Broke his health.The health of Mr. Davis rapidly failed under the cruel treatment and severe mental strain. The chief medical officer, Dr. John J. Craven, on the 20th of August, 1865, reported that his general condition denoted a low state of the vital forces. After a long time the reports of his deplorable condition reached the ear of President Andrew Johnson, and on the 9th of May, 1866, he requested the Secretary of War to direct Surgeon G. E. Cooper to submit an early report respecting the health of Jefferson Davis. Dr. Cooper, after a special examination on the same day, reported as the result of the examination:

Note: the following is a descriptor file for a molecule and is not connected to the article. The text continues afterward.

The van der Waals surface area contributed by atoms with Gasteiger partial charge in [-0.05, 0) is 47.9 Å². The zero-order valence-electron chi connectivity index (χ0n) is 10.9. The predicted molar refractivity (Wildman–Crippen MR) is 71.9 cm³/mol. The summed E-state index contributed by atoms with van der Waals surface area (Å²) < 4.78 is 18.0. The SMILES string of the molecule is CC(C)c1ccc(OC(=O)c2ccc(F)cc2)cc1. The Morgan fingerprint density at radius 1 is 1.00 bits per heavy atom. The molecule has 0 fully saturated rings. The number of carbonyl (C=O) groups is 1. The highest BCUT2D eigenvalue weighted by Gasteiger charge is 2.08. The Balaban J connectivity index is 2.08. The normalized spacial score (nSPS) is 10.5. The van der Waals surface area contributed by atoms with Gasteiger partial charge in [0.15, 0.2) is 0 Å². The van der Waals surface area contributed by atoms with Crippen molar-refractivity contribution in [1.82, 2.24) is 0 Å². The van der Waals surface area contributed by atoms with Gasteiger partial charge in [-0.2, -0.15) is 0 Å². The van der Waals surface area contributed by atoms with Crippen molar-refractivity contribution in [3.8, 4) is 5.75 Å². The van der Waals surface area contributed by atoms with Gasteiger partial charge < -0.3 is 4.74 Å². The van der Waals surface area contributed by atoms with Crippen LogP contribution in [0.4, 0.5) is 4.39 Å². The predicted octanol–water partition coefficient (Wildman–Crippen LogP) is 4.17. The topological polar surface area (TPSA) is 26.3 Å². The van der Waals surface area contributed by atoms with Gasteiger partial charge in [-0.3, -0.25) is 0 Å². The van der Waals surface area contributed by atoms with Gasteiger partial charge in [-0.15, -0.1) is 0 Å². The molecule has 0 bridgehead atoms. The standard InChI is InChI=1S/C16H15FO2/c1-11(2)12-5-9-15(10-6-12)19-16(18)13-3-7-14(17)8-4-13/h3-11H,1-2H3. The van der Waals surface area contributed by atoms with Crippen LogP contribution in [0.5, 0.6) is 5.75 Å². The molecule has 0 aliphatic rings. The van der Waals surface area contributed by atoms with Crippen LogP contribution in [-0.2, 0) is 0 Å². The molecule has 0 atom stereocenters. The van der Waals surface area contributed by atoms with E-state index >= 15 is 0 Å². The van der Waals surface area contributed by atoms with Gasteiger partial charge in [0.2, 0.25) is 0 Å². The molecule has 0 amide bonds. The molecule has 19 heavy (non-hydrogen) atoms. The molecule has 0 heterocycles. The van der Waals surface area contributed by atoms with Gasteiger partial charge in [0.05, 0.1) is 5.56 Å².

He is considerably emaciated, the fatty tissue having almost disappeared, leaving his skin much shriveled. His muscles are small, flaccid and very soft, and he has but little muscular strength. He is quite weak and debilitated; consequently his gait is becoming uneven and irregular. His digestive organs at present are in comparatively good condition, but become quickly deranged under anything but the most carefully prepared food. With a diet disagreeing with him, dyspeptic symptoms promptly make their appearance, soon followed by vertigo, severe facial and cranial neuralgia, an erysipelatous inflamation of the posterior scalp and right side of the nose, which quickly affects the right eye (the only sound one he has) and extends through the nasal duct into the interior nose. His nervous system is greatly deranged, being prostrated and excessively irritable. Slight noises, which are scarcely perceptible to a man in robust health, cause him much pain, the description of the sensation being as of one flayed and having every sentient nerve exposed to the waves of sound. Want of sleep has been a great and almost the principal cause of his nervous excitability. This has been produced by the tramp of the creaking boots of the sentinels on post round the prison room, and the relieval of the guard at the expiration of every two hours, which almost invariably awakens him.